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Confab Discusses Ways to Tackle Economic Issues

First Vice President Es’haq Jahangiri and top presidential advisor, Masoud Nili, were the two main speakers at the annual Conference on Iranian Economy held in Tehran on Saturday and called for a unified comprehensive approach to tackle the mega issues fa
The Second Conference on Iranian Economy was held on Dec. 16 in Tehran to discuss major problems facing Iran’s economy.The Second Conference on Iranian Economy was held on Dec. 16 in Tehran to discuss major problems facing Iran’s economy.
While Iran’s long-term performance shows that even though the political will to instill growth has existed, the factors required to tackle deep-rooted issues such as chronically-high inflation, soaring jobless rates and low median growth rates have not be

Top officials, pundits and industry players convened as part of the second all-purpose Conference on Iranian Economy in Tehran on Saturday to discuss various economic sectors and the problems facing them, including those related to the monetary market.

First Vice President Es'haq Jahangiri delivered the opening speech at the closely-watched event and began by noting that Iranian challenges are interwoven, therefore dealing with them separately is not an option.

"None of these challenges is strictly restricted to the economic sector, as they have engaged the whole country and some of them are very old," he was quoted as saying by the official news portal of Iran Chamber of Commerce, Industries, Mines and Agriculture.

He referred to the significant limitations of the Iranian banking system as one of the most serious challenges, adding that lenders' woes have become so complicated that untangling them from a host of other issues has become impossible. Jahangiri pointed to a widespread and longstanding problem concerning inflation "that must be dealt with on the same scale" and the acute water shortage Iran is grappling with as other challenges.   

The next two mega issues the veep enumerated were unemployment, as more than three million Iranians–most of them university graduates–remain jobless and the prospect of worsening environmental issues.

The vice president noted that productivity issues have afflicted the Iranian economy, “about which we make remarks based on our own knowledge every year, but the challenge persists and has only resurfaced at various junctures”.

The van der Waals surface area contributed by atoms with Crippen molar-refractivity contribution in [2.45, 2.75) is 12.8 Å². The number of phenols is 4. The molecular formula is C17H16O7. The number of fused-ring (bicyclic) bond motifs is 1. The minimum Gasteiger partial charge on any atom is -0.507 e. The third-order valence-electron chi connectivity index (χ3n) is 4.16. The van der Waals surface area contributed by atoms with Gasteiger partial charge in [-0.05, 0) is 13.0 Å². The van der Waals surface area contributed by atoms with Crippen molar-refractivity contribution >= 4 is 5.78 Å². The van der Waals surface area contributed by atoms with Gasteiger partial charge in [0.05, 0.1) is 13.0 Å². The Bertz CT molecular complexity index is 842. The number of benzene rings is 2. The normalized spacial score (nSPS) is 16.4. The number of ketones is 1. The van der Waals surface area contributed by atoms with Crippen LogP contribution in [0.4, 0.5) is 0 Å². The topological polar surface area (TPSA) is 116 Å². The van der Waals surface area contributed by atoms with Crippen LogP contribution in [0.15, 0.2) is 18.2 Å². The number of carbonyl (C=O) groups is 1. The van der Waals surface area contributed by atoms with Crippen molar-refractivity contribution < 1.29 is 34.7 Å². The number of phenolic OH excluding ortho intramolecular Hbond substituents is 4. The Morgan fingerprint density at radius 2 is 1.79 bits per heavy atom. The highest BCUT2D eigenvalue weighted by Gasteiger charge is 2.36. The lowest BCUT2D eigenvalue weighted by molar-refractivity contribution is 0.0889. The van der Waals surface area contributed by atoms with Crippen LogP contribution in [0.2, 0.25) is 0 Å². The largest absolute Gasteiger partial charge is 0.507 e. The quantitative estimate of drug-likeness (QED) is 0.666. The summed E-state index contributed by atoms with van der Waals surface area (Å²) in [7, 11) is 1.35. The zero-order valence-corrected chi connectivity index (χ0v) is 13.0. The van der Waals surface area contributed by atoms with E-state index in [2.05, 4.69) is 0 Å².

To face these predicaments head on, the official advocated a scientific and informed approach that would lead to consensus on potential fronts.

Jahangiri also announced that about 600 trillion rials ($14.3 billion) have been designated as government support for the ailing pension funds whose current dire state has been dubbed the next big crisis for the Iranian social security system in the next decade by the research arm of the parliament.

  Countering Bugbears

Masoud Nili, the special presidential aide for economic affairs, was the other keynote speaker at the annual event. He also singled out the banking system, pension funds and the annual budget as some of the most significant challenges bothering the Iranian economy.

He mentioned nine factors needed to tackle deep-rooted issues such as chronically-high inflation, high jobless rates, low median growth rates and a relatively high Gini coefficient.

Nili referred to them as efficient governance, stable economic climate, sustained and balanced interaction with other nations, continuous flow of finance, empowerment of human capital, effective organization to combat poverty, environmental safety, a vibrant private sector and an effective renovation of infrastructures with oil revenues.

“Iran’s long-term performance shows that even though the political will to instill growth exists, none of these nine factors has been witnessed in the Iranian economy,” he said.

The top presidential advisor pointed to the annual budget and the high tendency toward spending by governments and politicians as some of the major reasons sabotaging economic growth.

That is the “only converging point for all political groups in the country” in that politicians of all types become only more eager to spend when tax and oil incomes rise, he added.

Nili noted that this only harms the economy, as long-term government commitments rise, the monetary base expands and the budget deficit widens among other things.

“Iran has been known as the country with one of the most chronic inflation in the world,” he stressed, adding that the high inflation exerts an adverse influence on almost all economic variables, including energy prices and foreign exchange rates, creating a domino effect that will overshadow all sectors.

He detailed four potential unfavorable scenarios that could materialize if the current long-term trends of the Iranian economy persist, namely piling foreign debt, the rise of quasi-government entities, economic instability and high inflation.

“Should Iran choose to deal with them separately, it would fail and continue to grapple with them for years to come as it has in the past decades,” Nili said, calling for a unified and comprehensive approach based on verified information.

The major event also included a panel on banking policies presided over by Director of Monetary and Banking Research Institute Ali Divandari, a specialized panel on banking and financial institutions attended by a Central Bank of Iran advisor, and a specialized panel on job creation, in addition to a host of other panels on subjects varying from trade and tax policies to the energy market. 

 

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